The NCC is supposed to be an independent, non-partisan commission. But the way its members are appointed, and the lengths of their terms, undercut at least the appearance of independence from the government and ruling party. All commissioners serve four-year terms--the same length as the president and legislature. As a result, all the current commissioners were appointed by DPP premier Su Tseng-chang and approved by a DPP majority in the legislature. When they voted 7-0 to deny CTiTV a license, the opposition KMT cried foul in part because the commissioners were all chosen by the ruling party. Even if partisan considerations did not actually play a role in this decision, it is hard to deny at least the appearance of favoring the DPP government's position because they were all chosen directly by that government.
In a postscript to this decision, CTiTV appealed it to the Taipei Administrative High Court, which ruled the NCC had the authority to deny it a license and upheld the decision. And that was that. The decision was rendered on November 18, the appeal denied on December 8, and the station went off the air at midnight on December 11, three days later. So it's really in the NCC's hands, not the court's, to regulate TV--whcih suggests Taiwanese leaders might want to rethink how to strengthen the NCC's political independence.
But on the other hand...
Both CtiTV and CTV (which is still on the air!) both faced multiple complaints over multiple years for their less-than-accurate and not-exactly-balanced news coverage, and they were warned and then fined repeated by NCC for their misleading political coverage. In one revealing incident, a Taipei city councilor took a call from a CTiTV salesperson offering him a spot on a talk show--and then said it would cost him NT$170,000 (about $US 5500). The Want Want group clearly didn’t take the terms of its license seriously, and blew off NCC fines and requirements.
7. Want Want China Times Media Group Hasn't Exactly Been Silenced
CTiTV and CTV are both part of same media conglomerate, Want Want China Times Group. When they were acquired by Tsai Eng-meng in 2009, the NCC imposed stringent terms to approve the sale, including requiring the editorial independence of these outlets from Tsai and his business group. Tsai responded by running a half-page ad on the cover of China Times, blasting the decision and threatening "'dangerous consequences" for the commissioners if the decision was not revoke. (And this was a KMT-appointed commission!) In 2012, Tsai also tried to acquire the major independent tabloid Apple Daily, and initially hid his involvement in the group seeking to buy the paper. That sparked major protests amid fears that a large share of Taiwan's media outlets would come under the editorial control of Tsai's group, and hence promote pro-Beijing editorial lines--as this review by New Bloom details. In the end, a KMT-appointed NCC effectively blocked the sale, and Apple Daily has remained independent.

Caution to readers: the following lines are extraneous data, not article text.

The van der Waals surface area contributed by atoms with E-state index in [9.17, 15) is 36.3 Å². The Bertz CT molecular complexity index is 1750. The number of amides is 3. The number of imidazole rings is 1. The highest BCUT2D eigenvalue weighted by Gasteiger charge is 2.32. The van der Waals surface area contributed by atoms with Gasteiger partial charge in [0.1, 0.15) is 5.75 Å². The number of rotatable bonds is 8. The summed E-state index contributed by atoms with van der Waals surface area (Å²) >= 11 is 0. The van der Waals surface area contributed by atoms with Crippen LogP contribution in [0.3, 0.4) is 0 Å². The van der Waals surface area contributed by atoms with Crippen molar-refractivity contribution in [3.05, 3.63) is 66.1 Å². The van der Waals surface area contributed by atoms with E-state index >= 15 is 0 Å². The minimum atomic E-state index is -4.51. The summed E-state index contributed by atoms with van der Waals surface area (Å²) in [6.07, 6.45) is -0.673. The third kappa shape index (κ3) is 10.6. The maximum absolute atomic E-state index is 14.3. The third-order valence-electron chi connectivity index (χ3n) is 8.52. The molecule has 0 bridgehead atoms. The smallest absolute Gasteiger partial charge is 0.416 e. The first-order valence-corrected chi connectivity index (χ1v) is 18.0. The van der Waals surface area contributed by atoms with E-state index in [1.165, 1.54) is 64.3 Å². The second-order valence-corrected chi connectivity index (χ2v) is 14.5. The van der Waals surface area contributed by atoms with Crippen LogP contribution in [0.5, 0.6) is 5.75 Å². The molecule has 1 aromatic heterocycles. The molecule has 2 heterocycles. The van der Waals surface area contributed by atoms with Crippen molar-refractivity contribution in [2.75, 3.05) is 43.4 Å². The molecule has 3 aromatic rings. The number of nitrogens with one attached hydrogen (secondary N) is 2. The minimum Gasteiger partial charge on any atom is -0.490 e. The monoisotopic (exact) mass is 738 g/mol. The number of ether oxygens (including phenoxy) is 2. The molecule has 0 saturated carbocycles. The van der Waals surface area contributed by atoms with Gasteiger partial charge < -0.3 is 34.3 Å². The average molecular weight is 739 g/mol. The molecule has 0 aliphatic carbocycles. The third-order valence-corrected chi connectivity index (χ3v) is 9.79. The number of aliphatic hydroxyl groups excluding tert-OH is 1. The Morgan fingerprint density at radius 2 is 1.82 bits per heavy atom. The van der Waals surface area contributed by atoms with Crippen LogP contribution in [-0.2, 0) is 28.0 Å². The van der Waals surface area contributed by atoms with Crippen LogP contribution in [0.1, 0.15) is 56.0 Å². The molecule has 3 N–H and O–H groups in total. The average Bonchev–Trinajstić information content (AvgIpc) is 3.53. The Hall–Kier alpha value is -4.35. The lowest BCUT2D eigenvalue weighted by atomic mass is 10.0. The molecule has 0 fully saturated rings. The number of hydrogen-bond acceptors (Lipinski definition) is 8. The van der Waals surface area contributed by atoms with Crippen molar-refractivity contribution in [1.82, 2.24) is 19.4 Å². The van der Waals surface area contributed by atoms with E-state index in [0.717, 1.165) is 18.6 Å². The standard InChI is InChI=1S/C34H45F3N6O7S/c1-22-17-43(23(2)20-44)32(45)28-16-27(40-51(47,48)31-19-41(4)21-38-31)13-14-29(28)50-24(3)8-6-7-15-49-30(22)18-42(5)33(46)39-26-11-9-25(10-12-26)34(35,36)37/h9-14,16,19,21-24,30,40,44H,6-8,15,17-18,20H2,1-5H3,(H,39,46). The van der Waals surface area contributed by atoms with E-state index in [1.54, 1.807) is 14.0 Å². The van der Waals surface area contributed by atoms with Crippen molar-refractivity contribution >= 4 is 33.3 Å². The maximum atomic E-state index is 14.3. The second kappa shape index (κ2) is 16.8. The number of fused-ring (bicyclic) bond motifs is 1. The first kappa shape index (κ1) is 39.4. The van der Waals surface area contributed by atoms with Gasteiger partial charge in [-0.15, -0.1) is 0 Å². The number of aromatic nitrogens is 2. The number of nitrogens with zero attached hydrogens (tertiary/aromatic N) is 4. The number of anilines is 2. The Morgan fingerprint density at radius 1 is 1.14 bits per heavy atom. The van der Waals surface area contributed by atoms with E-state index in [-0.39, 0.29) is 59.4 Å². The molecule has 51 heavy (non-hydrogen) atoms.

More broadly, it's not obvious there's been a major impact on Taiwan's media diversity as the result of this decision. CTV is still on the air, and still highly critical of President Tsai and the DPP government. China Times continues to publish a daily newspaper. And CTiTV still exists--it's just moved its political broadcasts onto YouTube, where people can easily find it.
8. CTiTV and CTV Coverage Was Extremely Slanted in Election Campaigns
In the run-up to the 2018 local elections in Taiwan, both stations provided blanket coverage for Han Kuo-yu, the KMT's candidate in Kaohsiung. Coverage of his campaign dwarfed all other candidates in 2018 election campaigns, and grew even more disproportionate in spring and summer 2019, when Han declared he would run for president. Fines from the NCC were in large part due to this unbalanced coverage.
9. There Is Credible Evidence Both Stations Helped a PRC Influence Campaign
Over the last five years, there have serious concerns in Taiwan – concerns that I share -- that its democratic institutions were the target of a Chinese Communist Party (CCP) influence campaign. Taiwan’s democracy has been under extraordinary pressure from United Front efforts of the CCP to tilt the scales against Tsai Ing-wen and the ruling DPP, and they were slow to develop a counter-strategy. At height of Han wave in spring-summer 2019, CtiTV, CTV, China Times coverage consistently pro-Han, played down or ignored negative stories about PRC.
The bigger problem with this is that there's now pretty good evidence the Chinese Communist Party wanted to see Han win, and looked for ways to influence coverage of him. Given the documented links between the Taiwan Affairs Office in Beijing and the China Times group, it's hard not to suspect a deliberate effort to boost Han, in concert with Beijing, through CTiTV and the other Want Want group properties. So maybe that justifies taking it off the air.
10. Want Want Itself Has Repeatedly Threatened Free Reporting
I detailed the media monopoly concerns from the Ma Ying-jeou above (point 7). But something equally egregious happened in 2019, when the Financial Times reporter Kathrin Hille published a story documenting regular coordination between the group and Beijing's Taiwan Affairs Office. This was apparently an open secret among journalist circles, but no one else had dared to report on it for fear of retaliation from Want Want. Instead, they left it to Ms. Hille, who was quickly served with a lawsuit for defamation and a call for retraction of the story. Financial Times stood by her reporting, and finally, just last week, Want Want suddenly dropped the suit.
As Reporters Without Borders noted, it's Not Great for media freedom when defamation laws can be used against journalists like this to attempt to silence critical reporting. Despite her reporting standing up to scrutiny, Ms. Hill had the lawsuit hanging over her head for almost two years. That's not a great look for Taiwan. Nor doe it help the case of a media company that is complaining that Tsai Ing-wen and the DPP are threatening a free press, and its defenders in the opposition (including former president Ma Ying-jeou), who have alleged that "media freedom is dead in Taiwan" because of the NCC decision. They do not appear to me to deserve a whole lot of sympathy here.